3. PhotographsWe talk about good photographs of your dishes at KC on many occasions. We believe if you can give a chef a clear, well-taken photograph of the dish you want to serve, you have a far better chance of getting it served the same every time.
  4. MethodsMany restaurants develop a recipe costing with a list of ingredients and quantities, but no clear method and this means you can end up with a variable dish. I have tested this on a number of occasions and given exactly the same ingredients to five different chefs and got five different results! Methods are part of a proper recipe.
  5. Reference: We all know it is difficult to write a new menu every time you wish to make some changes. By having all of your previous recipes stored and easily accessible at anytime, it is a great way of reviving customer favorites when they are back in season again. Even by taking an existing recipe and just tweaking it slightly you can make a new dish. Why re-invent the wheel every time you write a new menu?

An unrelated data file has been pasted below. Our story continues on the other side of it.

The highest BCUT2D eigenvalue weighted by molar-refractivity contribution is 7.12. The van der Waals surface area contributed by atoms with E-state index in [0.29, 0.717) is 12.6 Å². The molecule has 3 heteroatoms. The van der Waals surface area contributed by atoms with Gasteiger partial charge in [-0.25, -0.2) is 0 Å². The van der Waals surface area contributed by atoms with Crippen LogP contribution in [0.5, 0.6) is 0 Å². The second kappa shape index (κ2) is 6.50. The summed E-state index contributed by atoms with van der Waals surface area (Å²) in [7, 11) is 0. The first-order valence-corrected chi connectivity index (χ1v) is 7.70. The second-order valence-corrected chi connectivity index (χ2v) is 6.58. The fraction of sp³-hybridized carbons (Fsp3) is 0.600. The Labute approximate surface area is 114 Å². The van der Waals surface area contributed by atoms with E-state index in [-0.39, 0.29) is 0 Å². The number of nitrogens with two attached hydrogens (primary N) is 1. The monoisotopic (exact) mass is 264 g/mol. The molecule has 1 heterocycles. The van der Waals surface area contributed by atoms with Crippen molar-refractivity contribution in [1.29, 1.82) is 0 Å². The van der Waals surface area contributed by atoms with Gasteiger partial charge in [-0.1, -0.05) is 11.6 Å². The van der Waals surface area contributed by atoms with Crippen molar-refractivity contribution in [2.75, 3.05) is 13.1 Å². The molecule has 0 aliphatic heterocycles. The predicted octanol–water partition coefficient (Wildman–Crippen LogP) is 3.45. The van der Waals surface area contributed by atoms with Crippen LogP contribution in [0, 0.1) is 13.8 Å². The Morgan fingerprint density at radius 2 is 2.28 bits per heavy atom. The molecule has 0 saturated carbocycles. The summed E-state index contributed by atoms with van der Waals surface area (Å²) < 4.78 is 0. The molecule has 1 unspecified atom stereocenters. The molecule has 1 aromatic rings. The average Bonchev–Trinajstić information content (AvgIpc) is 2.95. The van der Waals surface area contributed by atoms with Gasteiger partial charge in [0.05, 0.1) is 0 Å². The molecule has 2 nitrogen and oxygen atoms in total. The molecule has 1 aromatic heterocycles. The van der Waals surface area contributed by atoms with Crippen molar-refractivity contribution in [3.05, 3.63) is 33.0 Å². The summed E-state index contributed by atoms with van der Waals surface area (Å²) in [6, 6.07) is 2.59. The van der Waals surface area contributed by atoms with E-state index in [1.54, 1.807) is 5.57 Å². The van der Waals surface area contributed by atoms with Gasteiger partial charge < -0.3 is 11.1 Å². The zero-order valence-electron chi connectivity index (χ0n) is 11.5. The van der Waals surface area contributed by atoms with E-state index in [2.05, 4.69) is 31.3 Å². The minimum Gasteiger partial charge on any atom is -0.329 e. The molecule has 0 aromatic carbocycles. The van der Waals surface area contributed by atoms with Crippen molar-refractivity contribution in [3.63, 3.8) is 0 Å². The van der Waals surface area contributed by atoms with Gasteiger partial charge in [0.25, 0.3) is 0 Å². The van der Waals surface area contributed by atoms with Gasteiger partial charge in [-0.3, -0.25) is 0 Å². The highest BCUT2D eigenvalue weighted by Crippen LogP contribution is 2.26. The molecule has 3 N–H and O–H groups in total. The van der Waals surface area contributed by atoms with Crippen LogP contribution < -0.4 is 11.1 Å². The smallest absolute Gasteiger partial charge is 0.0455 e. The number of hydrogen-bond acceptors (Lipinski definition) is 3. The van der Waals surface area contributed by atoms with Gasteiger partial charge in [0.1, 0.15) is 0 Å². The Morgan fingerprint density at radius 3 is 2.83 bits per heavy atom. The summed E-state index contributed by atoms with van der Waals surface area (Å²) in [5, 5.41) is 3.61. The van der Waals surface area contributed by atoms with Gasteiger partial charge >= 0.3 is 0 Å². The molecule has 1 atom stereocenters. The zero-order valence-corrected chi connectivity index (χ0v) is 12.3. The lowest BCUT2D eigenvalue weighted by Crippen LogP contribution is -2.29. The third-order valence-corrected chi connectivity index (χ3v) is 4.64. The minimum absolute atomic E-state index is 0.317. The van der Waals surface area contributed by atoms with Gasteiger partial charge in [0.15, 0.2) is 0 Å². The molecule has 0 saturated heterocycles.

6. Allergens: It’s actually now a requirement to be able to give consumers a transparent and accurate account of the ingredients in each dish on your menu, in accordance with the Food Information for consumers Regulations 1169/2011. To be able to make the same recipe to the same method with the same ingredients is vital for complying with these regulations and having a robust process in place for documenting this information is very important.

Why do I need good photographs?

Very simply – to deliver a dish that looks the same – consistently. You may have the correct recipe with accurate methods, but you also need to present it the same way every time. Below are 2 pictures, which I have seen in kitchens recently. Which one do you think will have a more accurate presentation time and time again?